Impact of Exercise Rehabilitation on Exercise Capacity and Quality-of-Life in Heart Failure: Individual Participant Meta-Analysis.
Taylor RS, Walker S, Smart NA, Piepoli MF, Warren FC, Ciani O, Whellan D, O'Connor C, Keteyian SJ, Coats A, Davos CH, Dalal HM, Dracup K, Evangelista LS, Jolly K, Myers J, Nilsson BB, Passino C, Witham MD, Yeh GY. Impact of Exercise Rehabilitation on Exercise Capacity and Quality-of-Life in Heart Failure: Individual Participant Meta-Analysis.. Journal of the American College of Cardiology 2019; 73(12):1430-1443.
Journal of the American College of Cardiology
BACKGROUND: Previous systematic reviews have indicated that exercise-based cardiac rehabilitation (ExCR) for patients with heart failure (HF) has a beneficial effect on health-related quality-of-life (HRQoL) and exercise capacity. However, there is uncertainty regarding potential differential effects of ExCR across HF patient subgroups.
OBJECTIVES: The authors sought to undertake an individual participant data (IPD) meta-analysis to: 1) assess the impact of ExCR on HRQoL and exercise capacity in patients with HF; and 2) investigate differential effects of ExCR according to a range of patient characteristics: age, sex, ethnicity, New York Heart Association functional class, ischemic etiology, ejection fraction, and exercise capacity.
METHODS: A single dataset was produced, comprising randomized trials where ExCR (delivered for 3 weeks or more) was compared with a no exercise control group. Each trial provided IPD on HRQoL or exercise capacity (or both), with follow-up of 6 months or more. One- and 2-stage meta-analysis models were used to investigate the effect of ExCR overall and the interactions between ExCR and participant characteristics.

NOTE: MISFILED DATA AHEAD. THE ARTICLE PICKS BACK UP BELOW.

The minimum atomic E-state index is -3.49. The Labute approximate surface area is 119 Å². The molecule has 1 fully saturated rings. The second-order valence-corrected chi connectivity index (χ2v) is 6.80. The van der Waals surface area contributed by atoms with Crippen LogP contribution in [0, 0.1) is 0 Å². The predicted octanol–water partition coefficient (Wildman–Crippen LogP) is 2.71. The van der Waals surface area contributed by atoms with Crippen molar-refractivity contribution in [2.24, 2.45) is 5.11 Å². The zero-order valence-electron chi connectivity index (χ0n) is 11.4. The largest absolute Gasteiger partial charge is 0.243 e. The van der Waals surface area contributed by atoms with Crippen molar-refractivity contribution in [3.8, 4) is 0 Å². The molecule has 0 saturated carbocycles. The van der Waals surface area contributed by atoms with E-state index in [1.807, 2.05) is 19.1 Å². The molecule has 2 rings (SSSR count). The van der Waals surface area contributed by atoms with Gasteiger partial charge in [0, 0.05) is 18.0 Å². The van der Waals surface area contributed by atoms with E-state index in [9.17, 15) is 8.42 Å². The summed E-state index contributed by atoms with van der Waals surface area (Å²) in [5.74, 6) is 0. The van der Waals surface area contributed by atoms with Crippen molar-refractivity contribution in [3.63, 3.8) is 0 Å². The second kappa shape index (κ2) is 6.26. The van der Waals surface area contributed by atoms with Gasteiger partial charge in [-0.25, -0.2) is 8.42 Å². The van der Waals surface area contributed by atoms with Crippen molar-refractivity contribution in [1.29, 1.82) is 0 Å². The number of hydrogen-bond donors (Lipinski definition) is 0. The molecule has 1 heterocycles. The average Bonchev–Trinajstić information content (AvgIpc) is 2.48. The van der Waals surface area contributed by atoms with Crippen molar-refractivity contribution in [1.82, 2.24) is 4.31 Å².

RESULTS: IPD was obtained from 13 trials for 3,990 patients, predominantly (97%) with reduced ejection fraction HF. Compared with the control group, there was a statistically significant difference in favor of ExCR for HRQoL and exercise capacity. At 12-month follow-up, improvements were seen in 6-min walk test (mean 21.0 m; 95% confidence interval: 1.57 to 40.4 m; p = 0.034) and Minnesota Living With HF score (mean improvement 5.9; 95% confidence interval: 1.0 to 10.9; p = 0.018). No consistent evidence was found of differential intervention effects across patient subgroups.
CONCLUSIONS: These results, based on an IPD meta-analysis of randomized trials, confirm the benefit of ExCR on HRQoL and exercise capacity and support the Class I recommendation of current international clinical guidelines that ExCR should be offered to all HF patients. (Exercise Training for Chronic Heart Failure [ExTraMATCH II]: protocol for an individual participant data meta-analysis; PROSPERO: international database of systematic reviews CRD42014007170).